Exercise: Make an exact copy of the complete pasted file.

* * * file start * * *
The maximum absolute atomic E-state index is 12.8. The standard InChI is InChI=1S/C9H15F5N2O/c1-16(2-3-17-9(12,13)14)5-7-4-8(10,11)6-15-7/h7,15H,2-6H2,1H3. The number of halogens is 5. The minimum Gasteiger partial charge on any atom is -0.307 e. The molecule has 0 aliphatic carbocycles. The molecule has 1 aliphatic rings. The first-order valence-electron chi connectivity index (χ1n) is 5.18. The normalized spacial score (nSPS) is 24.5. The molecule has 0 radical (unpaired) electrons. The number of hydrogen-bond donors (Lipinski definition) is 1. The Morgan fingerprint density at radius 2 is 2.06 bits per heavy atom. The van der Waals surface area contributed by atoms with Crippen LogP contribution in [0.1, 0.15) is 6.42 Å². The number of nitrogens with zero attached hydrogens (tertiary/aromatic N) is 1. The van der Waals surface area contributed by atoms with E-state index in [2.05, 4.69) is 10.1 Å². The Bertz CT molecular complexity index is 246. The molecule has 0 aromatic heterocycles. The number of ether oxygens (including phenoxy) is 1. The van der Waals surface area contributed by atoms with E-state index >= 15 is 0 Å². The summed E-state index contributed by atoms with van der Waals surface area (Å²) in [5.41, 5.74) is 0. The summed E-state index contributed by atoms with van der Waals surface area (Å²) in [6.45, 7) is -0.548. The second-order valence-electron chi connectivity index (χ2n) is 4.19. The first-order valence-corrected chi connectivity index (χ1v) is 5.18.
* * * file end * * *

The maximum absolute atomic E-state index is 12.8. The standard InChI is InChI=1S/C9H15F5N2O/c1-16(2-3-17-9(12,13)14)5-7-4-8(10,11)6-15-7/h7,15H,2-6H2,1H3. The number of halogens is 5. The minimum Gasteiger partial charge on any atom is -0.307 e. The molecule has 0 aliphatic carbocycles. The molecule has 1 aliphatic rings. The first-order valence-electron chi connectivity index (χ1n) is 5.18. The normalized spacial score (nSPS) is 24.5. The molecule has 0 radical (unpaired) electrons. The number of hydrogen-bond donors (Lipinski definition) is 1. The Morgan fingerprint density at radius 2 is 2.06 bits per heavy atom. The van der Waals surface area contributed by atoms with Crippen LogP contribution in [0.1, 0.15) is 6.42 Å². The number of nitrogens with zero attached hydrogens (tertiary/aromatic N) is 1. The van der Waals surface area contributed by atoms with E-state index in [2.05, 4.69) is 10.1 Å². The Bertz CT molecular complexity index is 246. The molecule has 0 aromatic heterocycles. The number of ether oxygens (including phenoxy) is 1. The van der Waals surface area contributed by atoms with E-state index >= 15 is 0 Å². The summed E-state index contributed by atoms with van der Waals surface area (Å²) in [5.41, 5.74) is 0. The summed E-state index contributed by atoms with van der Waals surface area (Å²) in [6.45, 7) is -0.548. The second-order valence-electron chi connectivity index (χ2n) is 4.19. The first-order valence-corrected chi connectivity index (χ1v) is 5.18.